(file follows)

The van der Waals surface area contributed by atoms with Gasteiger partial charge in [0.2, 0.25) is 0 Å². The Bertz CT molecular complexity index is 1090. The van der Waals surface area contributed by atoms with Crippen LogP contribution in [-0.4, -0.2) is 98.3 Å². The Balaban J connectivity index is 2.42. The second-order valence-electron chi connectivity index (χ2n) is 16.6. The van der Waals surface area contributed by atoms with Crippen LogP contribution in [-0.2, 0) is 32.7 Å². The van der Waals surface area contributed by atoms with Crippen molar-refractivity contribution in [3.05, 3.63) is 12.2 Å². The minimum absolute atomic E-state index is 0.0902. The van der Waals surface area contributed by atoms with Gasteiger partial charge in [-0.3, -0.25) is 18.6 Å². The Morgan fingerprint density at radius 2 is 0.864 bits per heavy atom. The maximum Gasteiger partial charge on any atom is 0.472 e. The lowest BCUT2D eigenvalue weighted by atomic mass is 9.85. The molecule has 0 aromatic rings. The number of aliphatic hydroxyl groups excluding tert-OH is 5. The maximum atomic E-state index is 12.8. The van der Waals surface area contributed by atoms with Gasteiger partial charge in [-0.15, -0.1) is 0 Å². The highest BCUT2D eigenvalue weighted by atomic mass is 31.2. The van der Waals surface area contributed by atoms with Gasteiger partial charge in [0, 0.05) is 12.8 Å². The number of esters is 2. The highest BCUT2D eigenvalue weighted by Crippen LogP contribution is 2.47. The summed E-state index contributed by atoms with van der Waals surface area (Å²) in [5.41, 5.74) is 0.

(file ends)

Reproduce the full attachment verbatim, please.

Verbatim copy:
The van der Waals surface area contributed by atoms with Gasteiger partial charge in [0.2, 0.25) is 0 Å². The Bertz CT molecular complexity index is 1090. The van der Waals surface area contributed by atoms with Crippen LogP contribution in [-0.4, -0.2) is 98.3 Å². The Balaban J connectivity index is 2.42. The second-order valence-electron chi connectivity index (χ2n) is 16.6. The van der Waals surface area contributed by atoms with Crippen LogP contribution in [-0.2, 0) is 32.7 Å². The van der Waals surface area contributed by atoms with Crippen molar-refractivity contribution in [3.05, 3.63) is 12.2 Å². The minimum absolute atomic E-state index is 0.0902. The van der Waals surface area contributed by atoms with Gasteiger partial charge in [-0.3, -0.25) is 18.6 Å². The Morgan fingerprint density at radius 2 is 0.864 bits per heavy atom. The maximum Gasteiger partial charge on any atom is 0.472 e. The lowest BCUT2D eigenvalue weighted by atomic mass is 9.85. The molecule has 0 aromatic rings. The number of aliphatic hydroxyl groups excluding tert-OH is 5. The maximum atomic E-state index is 12.8. The van der Waals surface area contributed by atoms with Gasteiger partial charge in [-0.15, -0.1) is 0 Å². The highest BCUT2D eigenvalue weighted by atomic mass is 31.2. The van der Waals surface area contributed by atoms with Gasteiger partial charge in [0, 0.05) is 12.8 Å². The number of esters is 2. The highest BCUT2D eigenvalue weighted by Crippen LogP contribution is 2.47. The summed E-state index contributed by atoms with van der Waals surface area (Å²) in [5.41, 5.74) is 0.